However, when Starfleet grows impatient with the development of Data's new android, they threaten to confiscate it, instigating a surprisingly emotional struggle over the philosophy of sentient rights and acceptance that ultimately becomes overshadowed in the face of tragedy. It's all the more astonishing to consider the most emotionally devastating moments of the episode feature characters who can't project any emotions at all.
Brilliantly written, performed, and directed, this is one of the finest hours of television that succeeded in appealing to an outsider of the franchise and making them a fan for life.
A Hilarious, Titilating, Sci-Fi Romp with One of the Best Characters in TV
In the vein of Xena: Warrior Princess, this genre piece is both sensual and hilarious, and grabs your attention with one of the most fascinating characters to ever appear on television. and he dies within the first few minutes.
Kai is a member of a legendary warrior race, who was wiped out by a nefarious villain. He was then reanimated to become the villains personal assassin. But after recovering his memories, he rebels and flees with a timid pilot and escaped sex slave. (Yeah, you read that right) The form a ragtag family trying to flee and rebel against said villain, known as "His Devine Shadow." Many misadventures ensue, with more double entendres than a Quagmire spin-off could have. All the while, Kai remains a conflicting contradiction, as a reanimated corpse who can harbor no emotion, yet still finds himself loyal to this crew of miscreants. And he's running on borrowed time, as the substance keeping his body animated will eventually sour.
Not only will Kai keep you intrigued, but you'll be going into each episode wondering what will happen next, as many adventures will spoof, satire, or parody many aspects of science fiction, societal roles, and life in general. all of it leads to one of the most satisfying conclusions of the new millennium, something many other more highly praised shows came up short on.
If you like the genre, fascinating character exploration, or just good bawdy humor, then give this show a try. Most are pleasantly surprised.
Within minutes of this episode's start, I'm not too proud to admit I was fighting back tears at a shocking turn of events. But just as I was in the midst of refusing to believe that what I saw really happened, a huge plot twist teased that it might not have. And THEN the opening credits started.
Yes, this episode takes the motif of "Groundhog Day," but it handles the story so well, it shows that - if done right - you can apply the idea of a repeating day to various situations and make it work. In this case, by the time "Been There, Done That" ends, I had laughed, cried, laughed harder, and wanted to watch it all over again.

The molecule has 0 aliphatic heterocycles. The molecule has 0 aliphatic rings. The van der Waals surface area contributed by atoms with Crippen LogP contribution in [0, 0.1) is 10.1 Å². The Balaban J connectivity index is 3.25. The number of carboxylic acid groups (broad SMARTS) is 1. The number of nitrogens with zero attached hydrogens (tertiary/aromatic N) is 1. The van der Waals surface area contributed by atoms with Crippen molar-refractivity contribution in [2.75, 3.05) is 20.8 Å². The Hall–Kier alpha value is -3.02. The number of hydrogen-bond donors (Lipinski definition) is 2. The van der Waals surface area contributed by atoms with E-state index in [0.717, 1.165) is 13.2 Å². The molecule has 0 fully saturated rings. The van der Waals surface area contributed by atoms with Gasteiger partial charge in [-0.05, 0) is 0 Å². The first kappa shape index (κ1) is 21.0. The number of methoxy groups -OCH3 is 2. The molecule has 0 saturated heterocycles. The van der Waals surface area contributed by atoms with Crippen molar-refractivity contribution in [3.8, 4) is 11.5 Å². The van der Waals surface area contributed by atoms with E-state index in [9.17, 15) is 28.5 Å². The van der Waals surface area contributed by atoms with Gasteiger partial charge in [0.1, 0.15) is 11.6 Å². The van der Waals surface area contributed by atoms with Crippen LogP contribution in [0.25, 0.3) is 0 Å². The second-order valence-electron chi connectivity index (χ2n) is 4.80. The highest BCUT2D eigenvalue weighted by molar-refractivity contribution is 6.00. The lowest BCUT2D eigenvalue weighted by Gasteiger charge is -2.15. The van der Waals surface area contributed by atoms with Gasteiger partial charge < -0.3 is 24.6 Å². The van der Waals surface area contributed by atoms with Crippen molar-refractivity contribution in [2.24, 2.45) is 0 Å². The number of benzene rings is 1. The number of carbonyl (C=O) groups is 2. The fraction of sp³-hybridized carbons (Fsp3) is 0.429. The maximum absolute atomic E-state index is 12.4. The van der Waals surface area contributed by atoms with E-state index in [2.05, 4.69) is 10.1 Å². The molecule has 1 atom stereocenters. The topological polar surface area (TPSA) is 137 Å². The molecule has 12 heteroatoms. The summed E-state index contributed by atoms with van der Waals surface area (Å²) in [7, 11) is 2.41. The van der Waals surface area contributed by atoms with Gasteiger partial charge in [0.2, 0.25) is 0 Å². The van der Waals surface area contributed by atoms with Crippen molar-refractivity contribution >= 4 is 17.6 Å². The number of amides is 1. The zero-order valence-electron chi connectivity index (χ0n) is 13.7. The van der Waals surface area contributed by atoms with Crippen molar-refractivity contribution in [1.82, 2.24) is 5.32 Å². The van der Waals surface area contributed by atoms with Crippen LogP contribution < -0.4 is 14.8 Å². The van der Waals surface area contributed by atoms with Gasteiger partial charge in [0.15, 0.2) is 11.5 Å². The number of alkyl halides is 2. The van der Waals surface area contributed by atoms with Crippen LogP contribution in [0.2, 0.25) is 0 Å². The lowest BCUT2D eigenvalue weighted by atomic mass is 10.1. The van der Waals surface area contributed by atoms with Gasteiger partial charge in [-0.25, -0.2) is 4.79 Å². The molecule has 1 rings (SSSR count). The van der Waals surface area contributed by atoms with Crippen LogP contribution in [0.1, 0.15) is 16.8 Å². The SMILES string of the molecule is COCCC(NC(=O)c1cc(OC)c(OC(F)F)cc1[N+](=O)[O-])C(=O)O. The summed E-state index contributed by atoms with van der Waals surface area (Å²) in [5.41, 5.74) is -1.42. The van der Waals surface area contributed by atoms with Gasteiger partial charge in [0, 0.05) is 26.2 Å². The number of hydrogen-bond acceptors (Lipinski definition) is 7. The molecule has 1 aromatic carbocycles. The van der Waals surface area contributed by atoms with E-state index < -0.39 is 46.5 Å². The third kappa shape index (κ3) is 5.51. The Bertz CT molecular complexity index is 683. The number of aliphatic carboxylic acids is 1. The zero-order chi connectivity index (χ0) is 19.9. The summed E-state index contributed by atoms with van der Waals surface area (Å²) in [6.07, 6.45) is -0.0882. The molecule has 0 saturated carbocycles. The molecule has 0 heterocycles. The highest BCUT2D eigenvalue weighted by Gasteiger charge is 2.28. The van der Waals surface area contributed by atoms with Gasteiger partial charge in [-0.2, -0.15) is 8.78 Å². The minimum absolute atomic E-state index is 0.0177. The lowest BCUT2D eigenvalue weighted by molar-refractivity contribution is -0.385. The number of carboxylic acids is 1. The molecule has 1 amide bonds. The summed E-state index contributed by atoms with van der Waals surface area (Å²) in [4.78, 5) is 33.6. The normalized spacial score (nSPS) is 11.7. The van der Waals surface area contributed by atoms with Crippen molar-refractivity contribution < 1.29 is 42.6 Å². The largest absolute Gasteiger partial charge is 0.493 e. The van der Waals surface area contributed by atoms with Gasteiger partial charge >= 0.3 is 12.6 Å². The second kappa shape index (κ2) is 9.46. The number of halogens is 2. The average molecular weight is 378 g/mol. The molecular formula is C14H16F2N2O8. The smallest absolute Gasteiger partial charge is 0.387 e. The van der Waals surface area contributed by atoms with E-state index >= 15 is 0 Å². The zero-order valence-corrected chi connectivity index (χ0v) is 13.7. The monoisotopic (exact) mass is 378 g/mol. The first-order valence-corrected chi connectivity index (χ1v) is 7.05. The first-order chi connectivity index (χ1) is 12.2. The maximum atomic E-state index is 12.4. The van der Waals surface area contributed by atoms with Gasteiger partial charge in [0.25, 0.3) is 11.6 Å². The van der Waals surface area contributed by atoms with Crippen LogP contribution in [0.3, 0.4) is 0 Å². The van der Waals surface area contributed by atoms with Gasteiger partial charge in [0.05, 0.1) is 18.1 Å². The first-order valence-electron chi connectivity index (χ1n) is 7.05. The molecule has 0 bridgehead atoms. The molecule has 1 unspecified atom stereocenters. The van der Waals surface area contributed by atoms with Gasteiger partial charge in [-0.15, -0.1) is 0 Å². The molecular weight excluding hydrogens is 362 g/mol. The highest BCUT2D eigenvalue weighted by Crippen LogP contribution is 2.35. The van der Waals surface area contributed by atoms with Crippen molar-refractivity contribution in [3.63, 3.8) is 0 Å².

If there is any flaw that can be found with this episode, it's that in order to receive the true emotional impact of some of the scenes, you would need to have seen at least one previous episode to get an understanding of the characters and their relationships with one another. But that is minuscule, as most of the episode is played for laughs, and little to no knowledge of the characters are needed for the jokes to hit their mark.
You don't need to be a fantasy fan to appreciate good storytelling and funny jokes. That's why I tell anyone who has an opportunity to check out this great episode.
Little Film That Could Overcomes Budget/Experience Issues
Sad (or triumphant, however you look at it) as it may be, this short film actually out Dungeons-and-Dragons the official "Dungeons and Dragons" movie that came out years before. By brilliantly and hilariously segueing between the real players and the fantasy characters their actions affect, this film authentically captures what a true tabletop role playing game (RPG) session entails, and the fun of imagining how your decisions plays out in-game.
Despite the fact that this film had practically no budget, and all parties on both sides of the camera have little to no experience, the writing, direction, and editing more than compensate for these issues, as many of the jokes roll 20 and score a direct hit.
If you've ever cast the die, or were curious about what is the appeal of tabletop RPGs, then you must find a way to see this film at least once in your lifetime.